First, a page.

Allton DR, Forgione MA, Gros SP: Cholera-like presentation in Vibrio fluvialis enteritis. South Med J. 2006, 99 (7): 765-767. 10.1097/01.smj.0000223657.22296.e6.
Klontz KC, Desenclos JC: Clinical and epidemiological features of sporadic infections with Vibrio fluvialis in Florida, USA. J Diarrhoeal Dis Res. 1990, 8 (1–2): 24-26.
Tall BD, Fall S, Pereira MR, Ramos-Valle M, Curtis SK, Kothary MH, Chu DM, Monday SR, Kornegay L, Donkar T, Prince D, Thunberg RL, Shangraw KA, Hanes DE, Khambaty FM, Lampel KA, Bier JW, Bayer RC: Characterization of Vibrio fluvialis-like strains implicated in limp lobster disease. Appl Environ Microbiol. 2003, 69 (12): 7435-7446. 10.1128/AEM.69.12.7435-7446.2003.
Huang KC, Hsu RW: Vibrio fluvialis hemorrhagic cellulitis and cerebritis. Clinical infectious diseases: an official publication of the Infectious Diseases Society of America. 2005, 40 (9): e75-77. 10.1086/429328.
Ratnaraja N, Blackmore T, Byrne J, Shi S: Vibrio fluvialis peritonitis in a patient receiving continuous ambulatory peritoneal dialysis. J Clin Microbiol. 2005, 43 (1): 514-515. 10.1128/JCM.43.1.514-515.2005.
Cabrera Rodriguez LE, Monroy SP, Morier L, Ramirez Alvarez MM, Fernandez Abreu A, Castro Escarpulli G, Longa Briceno A, Bravo Farinas L: Severe otitis due to Vibrio fluvialis in a patient with AIDs: first report in the world. Rev Cubana Med Trop. 2005, 57 (2): 154-155.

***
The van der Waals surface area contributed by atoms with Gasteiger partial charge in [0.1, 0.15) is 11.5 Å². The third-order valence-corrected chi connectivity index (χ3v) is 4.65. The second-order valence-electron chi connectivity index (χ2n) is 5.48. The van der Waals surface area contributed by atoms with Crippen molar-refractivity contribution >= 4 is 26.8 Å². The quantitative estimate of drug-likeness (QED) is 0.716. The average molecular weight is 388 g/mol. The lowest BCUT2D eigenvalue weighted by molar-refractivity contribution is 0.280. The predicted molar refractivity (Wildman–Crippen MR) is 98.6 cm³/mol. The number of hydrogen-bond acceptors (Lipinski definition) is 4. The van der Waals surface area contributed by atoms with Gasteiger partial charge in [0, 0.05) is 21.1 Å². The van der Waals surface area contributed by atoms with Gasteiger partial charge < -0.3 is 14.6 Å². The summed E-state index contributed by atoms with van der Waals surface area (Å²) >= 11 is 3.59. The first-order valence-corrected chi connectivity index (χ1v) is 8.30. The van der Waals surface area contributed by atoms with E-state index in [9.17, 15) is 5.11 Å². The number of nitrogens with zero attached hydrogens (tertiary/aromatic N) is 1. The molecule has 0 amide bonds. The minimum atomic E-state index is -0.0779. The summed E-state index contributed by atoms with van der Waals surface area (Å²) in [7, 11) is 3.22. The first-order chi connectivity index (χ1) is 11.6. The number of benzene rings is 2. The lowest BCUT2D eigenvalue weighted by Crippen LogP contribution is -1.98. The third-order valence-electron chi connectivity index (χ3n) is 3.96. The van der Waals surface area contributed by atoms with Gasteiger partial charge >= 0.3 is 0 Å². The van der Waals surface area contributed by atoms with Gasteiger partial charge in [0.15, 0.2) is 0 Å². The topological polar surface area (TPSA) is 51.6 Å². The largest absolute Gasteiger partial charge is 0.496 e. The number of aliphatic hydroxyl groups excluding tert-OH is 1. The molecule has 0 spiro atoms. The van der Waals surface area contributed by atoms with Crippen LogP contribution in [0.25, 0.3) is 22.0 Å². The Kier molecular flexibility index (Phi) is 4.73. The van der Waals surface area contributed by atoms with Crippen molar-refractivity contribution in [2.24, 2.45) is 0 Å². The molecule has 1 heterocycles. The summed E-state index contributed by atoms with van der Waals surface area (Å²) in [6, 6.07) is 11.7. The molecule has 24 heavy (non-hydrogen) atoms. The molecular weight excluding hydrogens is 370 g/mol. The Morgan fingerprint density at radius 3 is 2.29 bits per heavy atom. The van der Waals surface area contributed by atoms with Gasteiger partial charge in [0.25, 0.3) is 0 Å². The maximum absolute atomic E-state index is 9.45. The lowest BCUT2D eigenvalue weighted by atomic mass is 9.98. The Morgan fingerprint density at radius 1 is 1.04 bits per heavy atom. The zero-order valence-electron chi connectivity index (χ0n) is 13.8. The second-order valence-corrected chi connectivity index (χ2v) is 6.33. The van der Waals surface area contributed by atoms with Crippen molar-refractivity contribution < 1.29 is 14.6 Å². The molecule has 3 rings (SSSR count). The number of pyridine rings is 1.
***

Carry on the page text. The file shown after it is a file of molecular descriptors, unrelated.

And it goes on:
Liu WL, Chiu YH, Chao CM, Hou CC, Lai CC: Biliary tract infection caused by Vibrio fluvialis in an immunocompromised patient. Infection. 2011, 39 (5): 495-496. 10.1007/s15010-011-0146-0.
Lai CH, Hwang CK, Chin C, Lin HH, Wong WW, Liu CY: Severe watery diarrhoea and bacteraemia caused by Vibrio fluvialis. J Infect. 2006, 52 (3): e95-98. 10.1016/j.jinf.2005.05.023.
Penland RL, Boniuk M, Wilhelmus KR: Vibrio ocular infections on the U.S. Gulf Coast. Cornea. 2000, 19 (1): 26-29. 10.1097/00003226-200001000-00006.
Chikahira M, Hamada K: Enterotoxigenic substance and other toxins produced by Vibrio fluvialis and Vibrio furnissii. Nihon juigaku zasshi. 1988, 50 (4): 865-873. 10.1292/jvms1939.50.865.
Wong HC, Ting SH, Shieh WR: Incidence of toxigenic vibrios in foods available in Taiwan. J Appl Bacteriol. 1992, 73 (3): 197-202. 10.1111/j.1365-2672.1992.tb02978.x.
Rahim Z, Aziz KM: Factors affecting production of haemolysin by strains of Vibrio fluvialis. J Diarrhoeal Dis Res. 1996, 14 (2): 113-116.
Kothary MH, Lowman H, McCardell BA, Tall BD: Purification and characterization of enterotoxigenic El Tor-like hemolysin produced by Vibrio fluvialis. Infect Immun. 2003, 71 (6): 3213-3220. 10.1128/IAI.71.6.3213-3220.2003.
Lockwood DE, Kreger AS, Richardson SH: Detection of toxins produced by vibrio fluvialis. Infect Immun. 1982, 35 (2): 702-708.
Han JH, Lee JH, Choi YH, Park JH, Choi TJ, Kong IS: Purification, characterization and molecular cloning of Vibrio fluvialis hemolysin. Biochim Biophys Acta. 2002, 1599 (1–2): 106-114.